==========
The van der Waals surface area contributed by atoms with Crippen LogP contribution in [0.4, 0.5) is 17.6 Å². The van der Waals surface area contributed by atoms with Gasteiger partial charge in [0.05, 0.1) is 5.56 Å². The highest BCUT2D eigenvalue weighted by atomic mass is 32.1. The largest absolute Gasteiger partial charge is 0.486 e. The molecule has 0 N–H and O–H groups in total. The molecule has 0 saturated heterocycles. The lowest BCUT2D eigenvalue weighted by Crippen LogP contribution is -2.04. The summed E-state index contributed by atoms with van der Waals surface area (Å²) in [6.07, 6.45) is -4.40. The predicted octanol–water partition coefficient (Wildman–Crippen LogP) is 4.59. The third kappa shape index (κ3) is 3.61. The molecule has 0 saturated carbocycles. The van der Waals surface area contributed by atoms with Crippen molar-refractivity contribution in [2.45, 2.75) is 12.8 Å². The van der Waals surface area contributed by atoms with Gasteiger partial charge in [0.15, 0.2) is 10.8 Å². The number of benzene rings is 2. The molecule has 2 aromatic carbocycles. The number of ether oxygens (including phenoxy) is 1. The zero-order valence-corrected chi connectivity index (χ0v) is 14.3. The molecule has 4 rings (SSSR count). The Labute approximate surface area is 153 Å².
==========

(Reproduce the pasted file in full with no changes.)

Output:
The van der Waals surface area contributed by atoms with Crippen LogP contribution in [0.4, 0.5) is 17.6 Å². The van der Waals surface area contributed by atoms with Gasteiger partial charge in [0.05, 0.1) is 5.56 Å². The highest BCUT2D eigenvalue weighted by atomic mass is 32.1. The largest absolute Gasteiger partial charge is 0.486 e. The molecule has 0 N–H and O–H groups in total. The molecule has 0 saturated heterocycles. The lowest BCUT2D eigenvalue weighted by Crippen LogP contribution is -2.04. The summed E-state index contributed by atoms with van der Waals surface area (Å²) in [6.07, 6.45) is -4.40. The predicted octanol–water partition coefficient (Wildman–Crippen LogP) is 4.59. The third kappa shape index (κ3) is 3.61. The molecule has 0 saturated carbocycles. The van der Waals surface area contributed by atoms with Crippen molar-refractivity contribution in [2.45, 2.75) is 12.8 Å². The van der Waals surface area contributed by atoms with Gasteiger partial charge in [0.15, 0.2) is 10.8 Å². The number of benzene rings is 2. The molecule has 2 aromatic carbocycles. The number of ether oxygens (including phenoxy) is 1. The zero-order valence-corrected chi connectivity index (χ0v) is 14.3. The molecule has 4 rings (SSSR count). The Labute approximate surface area is 153 Å².